The great closure debate: Corked wines? What corked wines?

A little while a go, I worte about how Decanter had moved into the debate about corks and screwcaps by siding with the screwy side of the argument. If corked wines are a huge problem – up to 12% of wines are corked, according to some wildly flung statements -, then it is time to take a stand.

But again, where do those percentages, like the 12% stated on some web sites, actually come from? Hard to tell. Nobody mentions any clear statistics, and those that have taken a personal sample of their tastings, for several hundred bottles a year, come out at much lower levels.

So is cork taint actually such a huge, wine-world-shattering problem?

Check these figures out.

Recently, a newspaper in Quebec obtained documents from SAQ about defective products returned to the stores, something they received under the Access to Information Law, which forces public bodies to deliver certain information, whether they want to or not, because of public interest. The yearly amount refunded by SAQ is 2.1 million dollars. Out of total yearly sales of 2.29 billion dollars. Not even 0.1% of a really big sample.

And that includes all defective products, whether spirits, beer or wine, and all types of defects (flat or skunky beer, oxidized products and, yes, corked wines, and so much more). Even if we were to assume that all the products were corked wines, that would still be only 0,12% of wine sales in Quebec, which amount to 1.7 billion dollars a year. And even if we multiply that figure by four or five, to account for people who don’t taste the difference, cellared bottles, people who don’t bother to bring back corked wine because of the hassle, very shy people who are scared of bringing them in, we’re nowhere near 1%.

So, tell me again: what is the big problem with corked wines already?

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3 Comments

  1. Posted August 4, 2008 at 10:12 pm | Permalink

    It’s strange, because my own experience with corked wine is definitely much greater than 1%, probably less than 10%, but not much less (5%-7% maybe?). So what does that mean? Do I have an abnormally low TCA threshold (yes, that’s part of it)? Do I every once in a while hallucinate and think a wine is corked when there is some other low-level flaw? Yes, that’s probably part of it, too. But I suspect that the “real” number is still much higher than you’re guessing. One thing you didn’t take into account was the percentage of SAQ wine sales from wines under cork (though I suspect that’s high, so not a major factor). You’ve thoughtfully multiplied the statistic by 5 to account for people who don’t know the wine is corked or don’t bother to return it. I expect that multiplier is much much higher, maybe 20-50? I think very very few people return corked wines.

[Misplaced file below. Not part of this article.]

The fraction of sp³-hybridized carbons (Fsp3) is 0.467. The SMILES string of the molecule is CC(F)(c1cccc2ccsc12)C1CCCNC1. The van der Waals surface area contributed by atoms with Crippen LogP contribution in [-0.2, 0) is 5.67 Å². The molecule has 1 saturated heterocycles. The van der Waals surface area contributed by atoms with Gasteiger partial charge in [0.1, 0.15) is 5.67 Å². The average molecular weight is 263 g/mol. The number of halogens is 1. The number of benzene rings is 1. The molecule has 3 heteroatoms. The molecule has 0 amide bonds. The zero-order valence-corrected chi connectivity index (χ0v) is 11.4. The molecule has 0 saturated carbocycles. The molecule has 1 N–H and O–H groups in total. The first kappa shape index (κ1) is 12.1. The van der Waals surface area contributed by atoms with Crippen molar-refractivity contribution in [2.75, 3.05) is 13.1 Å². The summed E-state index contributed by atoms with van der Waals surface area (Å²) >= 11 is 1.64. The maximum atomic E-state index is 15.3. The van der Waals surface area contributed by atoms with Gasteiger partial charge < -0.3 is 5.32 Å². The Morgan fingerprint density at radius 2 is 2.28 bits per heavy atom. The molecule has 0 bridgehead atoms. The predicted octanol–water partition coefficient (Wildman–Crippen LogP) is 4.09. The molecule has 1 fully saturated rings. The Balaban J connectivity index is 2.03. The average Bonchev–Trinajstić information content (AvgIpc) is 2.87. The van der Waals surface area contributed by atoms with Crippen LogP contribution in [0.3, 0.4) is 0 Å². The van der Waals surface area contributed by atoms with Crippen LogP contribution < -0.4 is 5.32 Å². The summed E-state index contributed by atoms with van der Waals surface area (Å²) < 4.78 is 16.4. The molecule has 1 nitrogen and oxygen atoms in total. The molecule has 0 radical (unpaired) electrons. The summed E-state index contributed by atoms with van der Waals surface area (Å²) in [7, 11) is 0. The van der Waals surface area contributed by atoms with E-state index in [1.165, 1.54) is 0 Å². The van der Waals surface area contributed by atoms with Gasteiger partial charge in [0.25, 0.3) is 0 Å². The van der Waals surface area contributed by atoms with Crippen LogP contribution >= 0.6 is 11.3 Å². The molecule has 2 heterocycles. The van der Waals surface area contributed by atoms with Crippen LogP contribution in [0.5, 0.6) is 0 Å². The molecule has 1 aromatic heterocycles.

Either that or the producers band together to send all their corked wines to my local wine shops ;-)

  2. winecase
    Posted August 4, 2008 at 10:25 pm | Permalink

    My experience is well above 0.1% too, Doug, but the figures really beg the question about what the real percentage of cork taint (not all attributable to corks, by the way) actually is.

    You say “I suspect that the real number is still much higher than you’re guessing”. Maybe, maybe not. But this is the closest to an actual, signficant sample I’ve found. There’s just been too much guessing and re-statement of statistics thrown in to the debate by sometimes interested parties. It feels a bit like Fox News commentators using “some say that…”. Who’s “some”?

    One thing is for sure, according to me: those SAQ figures in no way support anything like 10% cork taint.

  3. Posted September 16, 2008 at 4:19 am | Permalink

    We aren’t the problem with corked wines as much as the consumers are. I don’t give much weight to the returns for corked wines because most casual consumers aren’t savvy enough to recognize corked wines. I’m not being a snob here. I remember drinking corked wines when I started trying to understand wine. I’ve been served corked wines by the glass in restaurants where others around me are drinking the same wine with gusto. Either they think it’s supposed to taste that way or they’re too afraid of coming across like a jerk for sending a wine back.

    Working as a Sommelier I’d say about 5% of the bottles I opened had cork defects (either taint or oxidation) with some particular wines going up to 10% (bad batch of corks?).

    Even a 2% failure rate would be considered a disaster in any other industry. Imagine 2% of Toyotas don’t start in the morning.

    What it comes down to is: The fear that a consumer tastes your wine that has a cork problem, thinks the wine is supposed to taste like that and tells everyone how nasty your wine was…

2 Trackbacks

  1. [...] on the Open Wine Consortium regarding the actual prevalence of cork taint in wines. It followed a previous blog post on data from the Société des alcools du Québec, our very own state monopoly, that suggests cork taint should be present in well below 1% of all [...]

  2. [...] you like a little science with your wine? After I posted about the incidence of cork taint in wines, and started a discussion on Open Wine Consortium about the subject, I did a fair bit of searching [...]

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